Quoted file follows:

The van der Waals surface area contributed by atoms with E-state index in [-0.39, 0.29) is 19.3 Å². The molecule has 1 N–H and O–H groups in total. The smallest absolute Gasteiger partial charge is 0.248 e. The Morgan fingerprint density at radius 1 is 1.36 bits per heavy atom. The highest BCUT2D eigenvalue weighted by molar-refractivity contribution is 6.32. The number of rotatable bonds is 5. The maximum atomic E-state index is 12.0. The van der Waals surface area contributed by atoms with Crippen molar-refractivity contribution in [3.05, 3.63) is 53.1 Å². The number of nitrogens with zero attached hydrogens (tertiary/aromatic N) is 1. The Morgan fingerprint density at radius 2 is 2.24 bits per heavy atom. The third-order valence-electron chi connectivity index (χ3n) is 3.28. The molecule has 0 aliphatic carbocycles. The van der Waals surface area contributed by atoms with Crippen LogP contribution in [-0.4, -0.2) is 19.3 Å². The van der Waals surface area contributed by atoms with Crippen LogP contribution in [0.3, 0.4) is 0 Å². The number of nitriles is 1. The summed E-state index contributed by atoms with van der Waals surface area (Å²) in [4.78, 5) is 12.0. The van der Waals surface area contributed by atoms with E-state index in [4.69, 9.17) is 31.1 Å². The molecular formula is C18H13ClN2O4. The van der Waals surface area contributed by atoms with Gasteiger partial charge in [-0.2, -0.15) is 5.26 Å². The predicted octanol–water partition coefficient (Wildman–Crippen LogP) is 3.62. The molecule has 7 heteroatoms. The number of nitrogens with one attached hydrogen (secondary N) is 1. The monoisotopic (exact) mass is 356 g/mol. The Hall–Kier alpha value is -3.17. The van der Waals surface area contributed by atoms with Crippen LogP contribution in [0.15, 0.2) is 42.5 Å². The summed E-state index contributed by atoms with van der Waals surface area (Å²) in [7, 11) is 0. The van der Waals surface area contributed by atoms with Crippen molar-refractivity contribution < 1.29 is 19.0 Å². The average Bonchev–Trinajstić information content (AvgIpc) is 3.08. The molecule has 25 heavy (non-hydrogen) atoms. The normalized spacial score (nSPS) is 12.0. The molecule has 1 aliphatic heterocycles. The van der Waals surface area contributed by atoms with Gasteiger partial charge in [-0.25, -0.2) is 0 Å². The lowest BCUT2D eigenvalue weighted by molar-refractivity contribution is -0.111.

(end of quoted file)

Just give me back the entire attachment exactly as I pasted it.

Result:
The van der Waals surface area contributed by atoms with E-state index in [-0.39, 0.29) is 19.3 Å². The molecule has 1 N–H and O–H groups in total. The smallest absolute Gasteiger partial charge is 0.248 e. The Morgan fingerprint density at radius 1 is 1.36 bits per heavy atom. The highest BCUT2D eigenvalue weighted by molar-refractivity contribution is 6.32. The number of rotatable bonds is 5. The maximum atomic E-state index is 12.0. The van der Waals surface area contributed by atoms with Crippen molar-refractivity contribution in [3.05, 3.63) is 53.1 Å². The number of nitrogens with zero attached hydrogens (tertiary/aromatic N) is 1. The Morgan fingerprint density at radius 2 is 2.24 bits per heavy atom. The third-order valence-electron chi connectivity index (χ3n) is 3.28. The molecule has 0 aliphatic carbocycles. The van der Waals surface area contributed by atoms with Crippen LogP contribution in [-0.4, -0.2) is 19.3 Å². The van der Waals surface area contributed by atoms with Crippen LogP contribution in [0.3, 0.4) is 0 Å². The number of nitriles is 1. The summed E-state index contributed by atoms with van der Waals surface area (Å²) in [4.78, 5) is 12.0. The van der Waals surface area contributed by atoms with E-state index in [4.69, 9.17) is 31.1 Å². The molecular formula is C18H13ClN2O4. The van der Waals surface area contributed by atoms with Gasteiger partial charge in [-0.2, -0.15) is 5.26 Å². The predicted octanol–water partition coefficient (Wildman–Crippen LogP) is 3.62. The molecule has 7 heteroatoms. The number of nitrogens with one attached hydrogen (secondary N) is 1. The monoisotopic (exact) mass is 356 g/mol. The Hall–Kier alpha value is -3.17. The van der Waals surface area contributed by atoms with Crippen LogP contribution in [0.15, 0.2) is 42.5 Å². The summed E-state index contributed by atoms with van der Waals surface area (Å²) in [7, 11) is 0. The van der Waals surface area contributed by atoms with Crippen molar-refractivity contribution < 1.29 is 19.0 Å². The average Bonchev–Trinajstić information content (AvgIpc) is 3.08. The molecule has 25 heavy (non-hydrogen) atoms. The normalized spacial score (nSPS) is 12.0. The molecule has 1 aliphatic heterocycles. The van der Waals surface area contributed by atoms with Gasteiger partial charge in [-0.25, -0.2) is 0 Å². The lowest BCUT2D eigenvalue weighted by molar-refractivity contribution is -0.111.